For those of you living with sheets over your windows for the better half of the last year, the record-setting opening day release of Modern Warfare 2 would only be a sign of things to come for a game that would go on to gross over $1 billion dollars since its release back in November of 2009, setting all the industry bars in its wake.
Regardless of Modern Warfare’s success, as of June 2010, industry-wide software sales were at $531 million, a 15% decline from last year’s $627 million. In his latest investor report, Michael Pachter, consumer analyst at Wedbush Morgan, suggests big changes coming to the way we enjoy our daily dosage of multiplayer gaming.
"We estimate that a total of 12 million consumers are playing Call of Duty: Modern Warfare 2 for an average of 10 hours per week on the two platforms' respective networks, and the continued enjoyment of this game (along with an estimated 6 million Halo online players, 3 million EA Sports players, and 5 million players playing other games, such as Battlefield, Red Dead Redemption, Left 4 Dead and Grand Theft Auto) has sucked the available time away from what otherwise would be spent playing newly purchased games."
You don’t need me to tell you these numbers are staggering, but I will anyways because it helps me to vocalize things that hurt my brain: these numbers are STAGGERING. With so much time being spent across so few titles, it’s no wonder why developers may start making the jump to subscription-based multiplayer models, similar to those of World of Warcraft. In truth, it’s amazing this all hasn’t happened sooner.
"We are quick to point out that the average single player game has an expected play time of under 30 hours, suggesting that a staggering 133 million units of equivalent game play have been spent (so far) playing Call of Duty online, with Activision only seeing revenues from the original 20 million units sold, plus an estimated 8 million map packs sold.”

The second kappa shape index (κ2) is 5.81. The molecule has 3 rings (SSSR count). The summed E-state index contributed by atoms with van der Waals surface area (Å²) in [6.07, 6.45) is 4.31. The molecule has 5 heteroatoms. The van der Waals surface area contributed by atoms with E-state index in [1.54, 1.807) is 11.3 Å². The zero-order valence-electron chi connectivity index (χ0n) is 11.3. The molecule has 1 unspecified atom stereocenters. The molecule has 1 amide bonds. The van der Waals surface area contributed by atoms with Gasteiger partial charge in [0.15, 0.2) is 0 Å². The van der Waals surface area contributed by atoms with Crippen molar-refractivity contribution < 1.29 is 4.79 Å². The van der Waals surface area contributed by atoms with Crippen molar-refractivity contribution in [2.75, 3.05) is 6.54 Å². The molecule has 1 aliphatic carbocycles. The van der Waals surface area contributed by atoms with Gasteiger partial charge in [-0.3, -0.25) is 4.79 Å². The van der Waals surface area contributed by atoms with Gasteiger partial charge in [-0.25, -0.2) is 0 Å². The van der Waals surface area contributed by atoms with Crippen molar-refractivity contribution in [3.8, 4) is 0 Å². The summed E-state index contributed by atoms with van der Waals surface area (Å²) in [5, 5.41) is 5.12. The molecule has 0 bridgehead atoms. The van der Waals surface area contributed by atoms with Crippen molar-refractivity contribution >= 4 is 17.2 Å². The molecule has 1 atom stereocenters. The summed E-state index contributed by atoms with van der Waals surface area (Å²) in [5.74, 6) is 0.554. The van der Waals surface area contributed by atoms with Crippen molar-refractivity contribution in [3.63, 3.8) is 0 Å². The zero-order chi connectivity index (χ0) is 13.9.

While a majority of the time being spent on only a handful of games has stunted user purchases and played a major role in this industry dilemma, investors also feel that the recent surge in smartphones and tablets have boosted the mobile games market, in turn making a dent on console software sales figures.
"We think that it is incumbent upon Activision, with the most popular multiplayer game, to take the first step to address monetization of multiplayer," said Pachter. "It is too early to tell whether that will be a monthly subscription, tournament entry fees, microtransaction fees, or a combination of all three, but we expect to see the company take some action by year-end, when Call of Duty Black Ops launches [on November 11th, 2010]."
If this is the direction video games are headed for, then we as gamers can only sit back and wait for the shepherd to herd the flocks towards an option we will whine about profusely and undoubtedly pay for. If there is anyone more qualified to lead the lambs to their slaughter, it’s Activision Blizzard CEO Bobby Kotick, who has openly admitted his willingness to accost your back pocket before:
"I would have Call of Duty be an online subscription service tomorrow."